Annual Issue 2019, January issue 2019

By | Profile | Published 5 years ago

Women in STEM (Science, Technology, Engineering and Mathematics) are, given the numbers, no longer an anomaly — even if they are often treated as one. That this field is still considered a largely male-dominated space is, in fact, a myth. One that the dynamic Saher Naumaan, 27, is out to debunk.

An undergraduate student of political science and international development at McGill University, Montreal, threat analysis and cybersecurity was not even a blip on Naumaan’s radar through college. Following her graduation she worked with various non-profits, and researched for think tanks in the United States for two years before she began working for War on the Rocks – a platform for analysis, debate and commentary on foreign policy and national security issues. There she wrote extensively about security and on being encouraged by a professor, she enrolled in the intelligence and security masters programme at King’s College London.

At King’s, Naumaan developed a special interest in cyber-security. She won the Barrie Paskin Award for best MA dissertation in War Studies. Her research focused on encryption and policy, analysing the technical, political and legal aspects of the infamous San Bernardino attack of 2015; focusing on the possible disadvantages of ‘backdoor’ – a secret method of bypassing encryption in a computer system – to national security in the United States. Modestly, Naumaan credits her professor for getting her interested in security and intelligence and helping her network with notable people from the industry.

What works in Naumaan’s favour is the security industry’s newfound receptivity to people with varied skill sets, allowing the likes of Naumaan to use her knowledge to write and research not just about malware, but more about the strategy and motivation behind high-level cyber security attacks.

Unfortunately, much of the work Naumaan does remains out of the public eye, owing to the sensitive nature of her job. But at times when she is allowed to pursue other work, Naumaan makes the most of it. Recently she published her research on wipers – a type of malware used to wipe data from computer hard drives – often used for sabotage. But instead of focusing on the damage brought about by the technology – particularly by the Lazarus group who used it as a diversion technique for bank heists around the globe – she focused her research on the purpose and the possibility of it gaining popularity among other cyber crime groups. Naumaan expresses an avid interest in understanding intent rather than purely function.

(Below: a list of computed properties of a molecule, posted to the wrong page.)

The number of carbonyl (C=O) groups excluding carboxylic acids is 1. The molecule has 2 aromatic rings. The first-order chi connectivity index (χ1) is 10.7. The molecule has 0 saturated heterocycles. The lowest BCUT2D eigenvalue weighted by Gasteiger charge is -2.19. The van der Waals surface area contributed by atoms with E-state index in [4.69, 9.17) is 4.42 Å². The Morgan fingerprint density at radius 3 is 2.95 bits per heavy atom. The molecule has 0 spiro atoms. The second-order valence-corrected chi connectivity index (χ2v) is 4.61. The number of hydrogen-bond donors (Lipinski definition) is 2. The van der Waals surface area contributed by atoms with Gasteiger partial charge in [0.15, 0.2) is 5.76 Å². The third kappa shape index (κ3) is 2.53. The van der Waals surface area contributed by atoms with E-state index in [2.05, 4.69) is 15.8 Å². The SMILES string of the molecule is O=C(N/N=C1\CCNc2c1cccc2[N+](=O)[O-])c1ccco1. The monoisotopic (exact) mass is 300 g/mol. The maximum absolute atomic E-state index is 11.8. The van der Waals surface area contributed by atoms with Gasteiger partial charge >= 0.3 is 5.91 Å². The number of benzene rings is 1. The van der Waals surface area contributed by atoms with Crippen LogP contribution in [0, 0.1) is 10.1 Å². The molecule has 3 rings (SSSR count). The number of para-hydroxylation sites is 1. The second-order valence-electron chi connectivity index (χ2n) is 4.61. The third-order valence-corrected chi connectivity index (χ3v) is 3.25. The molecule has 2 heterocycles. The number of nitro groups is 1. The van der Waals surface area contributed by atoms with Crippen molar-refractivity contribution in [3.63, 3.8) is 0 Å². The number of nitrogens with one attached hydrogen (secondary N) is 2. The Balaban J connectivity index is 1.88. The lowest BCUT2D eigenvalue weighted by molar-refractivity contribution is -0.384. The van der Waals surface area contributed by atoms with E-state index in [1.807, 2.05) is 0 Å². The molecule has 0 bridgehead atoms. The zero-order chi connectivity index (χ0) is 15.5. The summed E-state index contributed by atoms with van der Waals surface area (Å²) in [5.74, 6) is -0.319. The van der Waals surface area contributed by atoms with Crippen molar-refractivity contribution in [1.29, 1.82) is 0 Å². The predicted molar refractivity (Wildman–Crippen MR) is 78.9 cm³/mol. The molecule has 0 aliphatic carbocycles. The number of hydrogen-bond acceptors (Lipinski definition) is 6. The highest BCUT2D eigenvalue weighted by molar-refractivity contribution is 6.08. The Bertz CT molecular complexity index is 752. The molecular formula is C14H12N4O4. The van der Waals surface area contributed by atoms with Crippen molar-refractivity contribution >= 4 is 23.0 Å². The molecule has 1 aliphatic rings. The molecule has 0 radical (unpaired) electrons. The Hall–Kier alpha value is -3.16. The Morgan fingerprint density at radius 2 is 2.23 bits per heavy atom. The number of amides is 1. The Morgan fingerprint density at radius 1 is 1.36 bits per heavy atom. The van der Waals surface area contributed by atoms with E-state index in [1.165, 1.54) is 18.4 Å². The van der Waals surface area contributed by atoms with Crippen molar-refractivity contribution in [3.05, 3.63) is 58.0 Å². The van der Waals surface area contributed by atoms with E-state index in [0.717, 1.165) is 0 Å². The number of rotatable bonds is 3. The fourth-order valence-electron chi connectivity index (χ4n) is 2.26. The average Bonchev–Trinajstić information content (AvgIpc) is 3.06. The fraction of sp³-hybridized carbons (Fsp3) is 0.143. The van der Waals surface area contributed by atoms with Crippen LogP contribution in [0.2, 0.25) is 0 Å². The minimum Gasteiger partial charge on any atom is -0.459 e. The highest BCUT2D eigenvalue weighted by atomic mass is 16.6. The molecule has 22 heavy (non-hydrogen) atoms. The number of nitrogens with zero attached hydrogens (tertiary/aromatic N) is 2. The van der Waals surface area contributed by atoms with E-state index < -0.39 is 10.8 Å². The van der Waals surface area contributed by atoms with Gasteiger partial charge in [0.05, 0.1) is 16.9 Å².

This year, she expanded her horizons and challenged all the myths surrounding the lack of women in STEM. While attending security conferences in Europe and around the world, Naumaan noticed the lack of women in speaker line-ups. That prompted her to set about organising a first of its kind security conference in Europe: one that featured an all-female speaker line-up.

Held in London, the RESET conference provided over 15 female researchers with a platform to discuss their work. Naumaan and her colleague Kirsten Ward, the formidable women behind RESET, were lauded for their efforts in highlighting the work of women in STEM and garnered much deserved press attention from the likes of Forbes magazine, Cyber Security Media and the Infosecurity group among others, for steering the conversation away from inclusion and diversity to matters of cyber-security.  Panelists at the conference included Andrea Limbago, chief social scientist at Endgame, Wendy Nather, director of advisory CISOs at Duo security and Emma W, commissioning editor for advice and guidance at the national cyber security centre UK, who spoke about topics ranging from disinformation to block chain, big data and securing cyber-space. She talks about how easy it was to find these experts,and so many others engaged in the field, to the extent that eventually she and Ward ended up having to make more room during the conference to accommodate as many female voices as they realised were out there. But Naumaan does not want to set a precedent for an alternative all-female space in intelligence and security. For her, the purpose of hosting the conference was to prove a point: there are more women in STEM than ever, and anyone who says otherwise is not looking hard enough. She hopes that all future conferences on the subject will take note of this fact and begin including more female speakers.

As a woman and minority – a Pakistani-American resident of London – Naumaan acknowledges she still has many battles to fight. But passionate as she is about inclusion and diversity in STEM, chances are she will move a few mountains. And she says while that will always be an important part of her life, it will not be the defining factor in her professional identity. She sees herself remaining associated with threat intelligence, continuing to work at the intersection of the technical and political, bridging her knowledge of politics and development to that of intelligence and security, and contributing to the shifting dynamics of threat assessment and cyber security around the world.  

A journalism graduate, Zoha's core areas of interest include human and gender rights issues, alongside which she also writes about gender representation in the media and its impact on society.